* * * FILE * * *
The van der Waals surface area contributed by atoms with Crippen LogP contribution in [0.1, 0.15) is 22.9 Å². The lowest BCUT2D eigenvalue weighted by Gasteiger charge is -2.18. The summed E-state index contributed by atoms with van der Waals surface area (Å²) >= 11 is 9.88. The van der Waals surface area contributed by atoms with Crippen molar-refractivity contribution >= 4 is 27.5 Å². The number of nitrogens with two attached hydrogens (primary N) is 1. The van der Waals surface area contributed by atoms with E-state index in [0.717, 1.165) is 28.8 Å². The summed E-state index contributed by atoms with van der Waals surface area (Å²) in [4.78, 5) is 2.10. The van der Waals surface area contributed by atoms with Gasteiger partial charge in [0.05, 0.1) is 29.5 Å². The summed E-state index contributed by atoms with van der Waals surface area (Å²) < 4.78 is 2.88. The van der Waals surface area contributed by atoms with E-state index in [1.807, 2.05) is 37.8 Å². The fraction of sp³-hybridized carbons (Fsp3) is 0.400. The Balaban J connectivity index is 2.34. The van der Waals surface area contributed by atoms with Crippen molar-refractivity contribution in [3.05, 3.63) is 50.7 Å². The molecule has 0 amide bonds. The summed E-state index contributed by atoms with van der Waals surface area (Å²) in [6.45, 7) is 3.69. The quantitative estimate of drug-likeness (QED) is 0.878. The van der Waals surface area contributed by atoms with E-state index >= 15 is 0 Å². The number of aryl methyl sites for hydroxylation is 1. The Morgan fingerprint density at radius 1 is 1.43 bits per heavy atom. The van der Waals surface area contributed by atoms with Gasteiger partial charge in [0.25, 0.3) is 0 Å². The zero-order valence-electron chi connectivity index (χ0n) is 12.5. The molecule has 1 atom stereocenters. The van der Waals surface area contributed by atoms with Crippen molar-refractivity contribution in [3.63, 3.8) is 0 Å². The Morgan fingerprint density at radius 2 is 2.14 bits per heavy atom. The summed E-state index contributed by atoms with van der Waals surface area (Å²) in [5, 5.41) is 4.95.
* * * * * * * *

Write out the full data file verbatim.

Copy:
The van der Waals surface area contributed by atoms with Crippen LogP contribution in [0.1, 0.15) is 22.9 Å². The lowest BCUT2D eigenvalue weighted by Gasteiger charge is -2.18. The summed E-state index contributed by atoms with van der Waals surface area (Å²) >= 11 is 9.88. The van der Waals surface area contributed by atoms with Crippen molar-refractivity contribution >= 4 is 27.5 Å². The number of nitrogens with two attached hydrogens (primary N) is 1. The van der Waals surface area contributed by atoms with E-state index in [0.717, 1.165) is 28.8 Å². The summed E-state index contributed by atoms with van der Waals surface area (Å²) in [4.78, 5) is 2.10. The van der Waals surface area contributed by atoms with Gasteiger partial charge in [0.05, 0.1) is 29.5 Å². The summed E-state index contributed by atoms with van der Waals surface area (Å²) < 4.78 is 2.88. The van der Waals surface area contributed by atoms with E-state index in [1.807, 2.05) is 37.8 Å². The fraction of sp³-hybridized carbons (Fsp3) is 0.400. The Balaban J connectivity index is 2.34. The van der Waals surface area contributed by atoms with Crippen molar-refractivity contribution in [3.05, 3.63) is 50.7 Å². The molecule has 0 amide bonds. The summed E-state index contributed by atoms with van der Waals surface area (Å²) in [6.45, 7) is 3.69. The quantitative estimate of drug-likeness (QED) is 0.878. The van der Waals surface area contributed by atoms with E-state index >= 15 is 0 Å². The number of aryl methyl sites for hydroxylation is 1. The Morgan fingerprint density at radius 1 is 1.43 bits per heavy atom. The van der Waals surface area contributed by atoms with Gasteiger partial charge in [0.25, 0.3) is 0 Å². The zero-order valence-electron chi connectivity index (χ0n) is 12.5. The molecule has 1 atom stereocenters. The van der Waals surface area contributed by atoms with Crippen molar-refractivity contribution in [3.63, 3.8) is 0 Å². The Morgan fingerprint density at radius 2 is 2.14 bits per heavy atom. The summed E-state index contributed by atoms with van der Waals surface area (Å²) in [5, 5.41) is 4.95.